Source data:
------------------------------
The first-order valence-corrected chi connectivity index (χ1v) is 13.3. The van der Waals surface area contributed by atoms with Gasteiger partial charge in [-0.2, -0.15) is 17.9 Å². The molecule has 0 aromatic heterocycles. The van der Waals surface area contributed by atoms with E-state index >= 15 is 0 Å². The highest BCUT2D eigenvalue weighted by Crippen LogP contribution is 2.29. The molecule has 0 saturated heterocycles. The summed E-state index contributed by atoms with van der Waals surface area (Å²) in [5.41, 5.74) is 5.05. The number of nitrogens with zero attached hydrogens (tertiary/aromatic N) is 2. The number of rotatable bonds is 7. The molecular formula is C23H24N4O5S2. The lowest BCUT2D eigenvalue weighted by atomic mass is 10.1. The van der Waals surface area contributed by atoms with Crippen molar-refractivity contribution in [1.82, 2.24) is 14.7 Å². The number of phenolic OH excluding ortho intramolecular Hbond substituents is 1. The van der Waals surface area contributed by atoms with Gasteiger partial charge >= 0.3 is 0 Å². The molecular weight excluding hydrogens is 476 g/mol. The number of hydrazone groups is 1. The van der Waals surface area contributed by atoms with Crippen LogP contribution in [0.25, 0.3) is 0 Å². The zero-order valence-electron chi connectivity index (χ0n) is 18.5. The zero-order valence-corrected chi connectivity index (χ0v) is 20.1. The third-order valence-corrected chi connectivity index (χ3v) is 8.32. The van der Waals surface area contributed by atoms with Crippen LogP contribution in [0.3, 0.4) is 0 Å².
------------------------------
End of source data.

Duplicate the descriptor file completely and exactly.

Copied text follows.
The first-order valence-corrected chi connectivity index (χ1v) is 13.3. The van der Waals surface area contributed by atoms with Gasteiger partial charge in [-0.2, -0.15) is 17.9 Å². The molecule has 0 aromatic heterocycles. The van der Waals surface area contributed by atoms with E-state index >= 15 is 0 Å². The highest BCUT2D eigenvalue weighted by Crippen LogP contribution is 2.29. The molecule has 0 saturated heterocycles. The summed E-state index contributed by atoms with van der Waals surface area (Å²) in [5.41, 5.74) is 5.05. The number of nitrogens with zero attached hydrogens (tertiary/aromatic N) is 2. The number of rotatable bonds is 7. The molecular formula is C23H24N4O5S2. The lowest BCUT2D eigenvalue weighted by atomic mass is 10.1. The van der Waals surface area contributed by atoms with Crippen molar-refractivity contribution in [1.82, 2.24) is 14.7 Å². The number of phenolic OH excluding ortho intramolecular Hbond substituents is 1. The van der Waals surface area contributed by atoms with Gasteiger partial charge >= 0.3 is 0 Å². The molecular weight excluding hydrogens is 476 g/mol. The number of hydrazone groups is 1. The van der Waals surface area contributed by atoms with Crippen LogP contribution in [0.25, 0.3) is 0 Å². The zero-order valence-electron chi connectivity index (χ0n) is 18.5. The zero-order valence-corrected chi connectivity index (χ0v) is 20.1. The third-order valence-corrected chi connectivity index (χ3v) is 8.32. The van der Waals surface area contributed by atoms with Crippen LogP contribution in [0.3, 0.4) is 0 Å².